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Ryan Says His Plan Repeals The 'Raid' Obama Made To Medicare. It Doesn't

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PAULRYAN

WASHINGTON -- Besieged by attacks over House Budget Committee Chairman Paul Ryan's Medicare plan, Republican lawmakers are amplifying their message that it was President Barack Obama's health care law, not theirs, that pushed draconian cuts to the entitlement program.

The only problem: The Wisconsin Republican's plan incorporates the very same cuts to Medicare that were part of the Affordable Care Act (ACA).

The latest Republicans in an increasingly expanding circle of GOP lawmakers to ignore this point were presidential candidate Tim Pawlenty and Ryan, himself. Pawlenty -- during an appearance on "Morning Joe" in which he both defended the Ryan plan and insisted he'd reform Medicare differently -- took umbrage with Obama for doing nothing other than slashing Medicare.

"If as president, my choices are something like Barack Obama's plan, which is nothing -- in fact, in Obama-care, he just flat out cuts Medicare –- and Congressman Ryan's plan, I would sign Ryan's plan," said Pawlenty. "But I've got my own plan -- or I will have my own plan -- and that's the one I am going to propose and advance."

"Obama-care kills Medicare as we know it," Ryan said on Fox News the night before, adding that his plan would stop the cuts to Medicare that the president placed in the ACA. "Obama-care raids $500 billion from Medicare to spend on Obama-care, puts in place a 15-panel board to ration Medicare by unelected bureaucrats."

"Our budget, repeals the raiding, gets rid of the rationing board, preserves this program, makes no changes for a person 55 years of age or older and saves Medicare, by reforming it for our generation, so it's solvent," he said. "The president's plan does not save Medicare, it allows it to go bankrupt, rations the program and raids the program. We get rid of the rationing, we stop the raiding and we save the program from bankruptcy."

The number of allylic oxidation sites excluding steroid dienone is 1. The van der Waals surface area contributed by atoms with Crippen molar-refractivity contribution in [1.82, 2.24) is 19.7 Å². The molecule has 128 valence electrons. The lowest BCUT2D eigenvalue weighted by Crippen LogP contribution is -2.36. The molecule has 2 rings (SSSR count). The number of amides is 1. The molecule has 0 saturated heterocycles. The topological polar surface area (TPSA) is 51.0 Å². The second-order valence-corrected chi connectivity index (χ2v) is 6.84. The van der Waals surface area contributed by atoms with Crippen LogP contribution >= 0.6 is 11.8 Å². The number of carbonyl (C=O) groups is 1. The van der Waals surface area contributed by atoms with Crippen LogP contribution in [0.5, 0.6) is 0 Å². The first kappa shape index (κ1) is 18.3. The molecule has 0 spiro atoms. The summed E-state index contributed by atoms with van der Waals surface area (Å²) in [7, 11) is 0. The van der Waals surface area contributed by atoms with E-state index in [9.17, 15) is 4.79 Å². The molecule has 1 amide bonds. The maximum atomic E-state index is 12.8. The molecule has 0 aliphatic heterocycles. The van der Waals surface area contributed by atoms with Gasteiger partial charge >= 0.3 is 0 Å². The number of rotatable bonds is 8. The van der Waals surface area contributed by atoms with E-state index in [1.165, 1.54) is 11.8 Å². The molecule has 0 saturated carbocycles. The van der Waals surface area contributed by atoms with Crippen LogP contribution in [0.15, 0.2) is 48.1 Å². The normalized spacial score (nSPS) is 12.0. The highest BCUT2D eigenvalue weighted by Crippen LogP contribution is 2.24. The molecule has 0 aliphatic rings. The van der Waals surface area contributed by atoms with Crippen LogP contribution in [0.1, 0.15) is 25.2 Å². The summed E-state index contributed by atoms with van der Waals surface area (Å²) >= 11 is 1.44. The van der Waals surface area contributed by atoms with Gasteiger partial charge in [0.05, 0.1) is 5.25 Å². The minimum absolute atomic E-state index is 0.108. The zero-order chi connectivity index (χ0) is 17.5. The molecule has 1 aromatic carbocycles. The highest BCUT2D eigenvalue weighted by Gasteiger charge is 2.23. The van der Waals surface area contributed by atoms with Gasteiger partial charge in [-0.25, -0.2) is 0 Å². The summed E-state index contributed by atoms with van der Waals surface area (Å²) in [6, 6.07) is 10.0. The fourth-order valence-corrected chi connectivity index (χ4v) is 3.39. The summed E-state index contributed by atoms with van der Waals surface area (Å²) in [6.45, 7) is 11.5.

Bemoaning the president's raiding of Medicare was a trademark feature of the GOP's election platform in 2010.

But for Ryan to say that his law repeals the raiding is to ignore both the realities of his own budget -- he wanted to show the maximum amount of savings so he kept the cuts and got rid of the subsidies -- and the previous statements of his own office. The $500 billion in cuts that the ACA makes to Medicare over 10 years are one of the few parts of the president's health care law that the Wisconsin Republican preserved, his spokesman Conor Sweeney acknowledged to the Associated Press upon the budget's unveiling.

Neither Sweeney nor a spokesman for Pawlenty responded to a request for comment.

To their credit, however, they aren't the only Republicans brushing aside the fact that Ryan's budget incorporates the same Medicare cuts from Obama's plan. Speaker John Boehner (Ohio) has done the same. As has Florida Sen. Marco Rubio whose spokesperson insisted that, because Obama's cuts to Medicare were already law, Ryan was therefore not inflicting any further damage.

"The bizzarre thing about attacks on the savings the Affordable Care Act achieved from Medicare was that every Republican that voted for the Republican budget that ended Medicare also voted for the ACA ones as well because Ryan kept them," emailed Eddie Vale, a spokesman for Protect Your Care, a group recently launched to support the president's health care law.